Cellphone video of him being pulled down the aisle on his back and footage of his bloody face have created a public-relations nightmare for United.
One of Dao’s five children, Crystal Pepper, said the family was "horrified, shocked, and sickened" by what happened. She said it was made worse by the fact that it was caught on video.
For Dao, who came to the U.S. after fleeing Vietnam by boat in 1975 when Saigon fell, being dragged off the plane "was more horrifying and harrowing than what he experienced in leaving Vietnam," Demetrio said.
Demetrio, who indicated Dao is going to sue, said the industry has long "bullied" passengers by overbooking flights and then bumping people, and "it took something like this to get a conversation going."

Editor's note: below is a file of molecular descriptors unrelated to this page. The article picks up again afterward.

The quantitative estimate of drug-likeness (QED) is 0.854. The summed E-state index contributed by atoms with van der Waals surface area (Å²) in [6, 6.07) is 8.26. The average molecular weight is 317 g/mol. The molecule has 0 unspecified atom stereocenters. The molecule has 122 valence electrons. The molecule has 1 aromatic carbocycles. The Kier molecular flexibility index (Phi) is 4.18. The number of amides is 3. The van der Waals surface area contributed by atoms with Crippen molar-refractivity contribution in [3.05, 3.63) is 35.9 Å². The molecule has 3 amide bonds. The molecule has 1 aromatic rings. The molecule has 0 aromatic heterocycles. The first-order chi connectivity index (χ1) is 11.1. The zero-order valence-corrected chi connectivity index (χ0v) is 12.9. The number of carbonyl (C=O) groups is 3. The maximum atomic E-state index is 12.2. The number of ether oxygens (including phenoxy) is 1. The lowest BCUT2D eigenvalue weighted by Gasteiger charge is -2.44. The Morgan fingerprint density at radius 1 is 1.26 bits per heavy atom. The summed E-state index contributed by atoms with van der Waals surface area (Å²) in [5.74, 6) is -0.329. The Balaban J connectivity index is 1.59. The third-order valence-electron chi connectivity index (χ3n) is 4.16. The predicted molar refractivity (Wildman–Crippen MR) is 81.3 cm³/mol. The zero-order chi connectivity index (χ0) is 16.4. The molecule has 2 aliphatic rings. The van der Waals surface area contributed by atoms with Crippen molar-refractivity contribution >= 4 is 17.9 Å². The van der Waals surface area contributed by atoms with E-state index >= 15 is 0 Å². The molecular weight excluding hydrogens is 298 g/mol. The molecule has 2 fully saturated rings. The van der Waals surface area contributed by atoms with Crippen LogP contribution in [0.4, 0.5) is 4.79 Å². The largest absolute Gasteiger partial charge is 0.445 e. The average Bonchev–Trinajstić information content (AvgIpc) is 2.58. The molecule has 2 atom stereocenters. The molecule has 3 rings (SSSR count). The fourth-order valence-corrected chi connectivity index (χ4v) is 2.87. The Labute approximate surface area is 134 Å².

"I hope he becomes a poster child for all of us. Someone’s got to," the lawyer said.
Early on, United CEO Oscar Munoz added to the furor when he apologized for the incident but accused Dao of being belligerent. Later, Munoz offered a more emphatic mea culpa, saying, "No one should ever be mistreated this way."
He promised to review the airline’s policies to make sure something like that never happens again, and said United will no longer use police to remove bumped passengers. The airline also said all passengers on the flight would get a refund.
In a statement issued immediately after the news conference, United insisted that Munoz and the airline called Dao numerous times to apologize. Munoz himself said he had left a message for Dao.
But Demetrio said neither Dao nor his family had heard from United.
Demetrio said his client accepts the apology. But the attorney questioned its sincerity, suggesting United acted because it was taking a PR "beating."